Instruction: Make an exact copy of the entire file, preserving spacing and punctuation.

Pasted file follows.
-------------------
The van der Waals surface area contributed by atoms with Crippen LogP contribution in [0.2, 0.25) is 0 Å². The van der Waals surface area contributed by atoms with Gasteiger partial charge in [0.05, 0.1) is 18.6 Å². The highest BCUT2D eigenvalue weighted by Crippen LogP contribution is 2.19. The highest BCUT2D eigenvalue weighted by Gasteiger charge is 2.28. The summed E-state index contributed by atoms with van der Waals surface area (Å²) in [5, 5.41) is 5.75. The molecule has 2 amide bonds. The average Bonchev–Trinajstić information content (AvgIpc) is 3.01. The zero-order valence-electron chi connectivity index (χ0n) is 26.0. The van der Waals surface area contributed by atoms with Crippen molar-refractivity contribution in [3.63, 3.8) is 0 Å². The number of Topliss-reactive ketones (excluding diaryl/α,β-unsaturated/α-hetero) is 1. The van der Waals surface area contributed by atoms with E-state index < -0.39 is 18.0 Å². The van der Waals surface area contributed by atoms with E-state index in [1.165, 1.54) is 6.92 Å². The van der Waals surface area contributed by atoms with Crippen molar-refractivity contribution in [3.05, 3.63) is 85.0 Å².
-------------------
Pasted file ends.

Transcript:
The van der Waals surface area contributed by atoms with Crippen LogP contribution in [0.2, 0.25) is 0 Å². The van der Waals surface area contributed by atoms with Gasteiger partial charge in [0.05, 0.1) is 18.6 Å². The highest BCUT2D eigenvalue weighted by Crippen LogP contribution is 2.19. The highest BCUT2D eigenvalue weighted by Gasteiger charge is 2.28. The summed E-state index contributed by atoms with van der Waals surface area (Å²) in [5, 5.41) is 5.75. The molecule has 2 amide bonds. The average Bonchev–Trinajstić information content (AvgIpc) is 3.01. The zero-order valence-electron chi connectivity index (χ0n) is 26.0. The van der Waals surface area contributed by atoms with Crippen molar-refractivity contribution in [3.63, 3.8) is 0 Å². The number of Topliss-reactive ketones (excluding diaryl/α,β-unsaturated/α-hetero) is 1. The van der Waals surface area contributed by atoms with E-state index < -0.39 is 18.0 Å². The van der Waals surface area contributed by atoms with E-state index in [1.165, 1.54) is 6.92 Å². The van der Waals surface area contributed by atoms with Crippen molar-refractivity contribution in [3.05, 3.63) is 85.0 Å².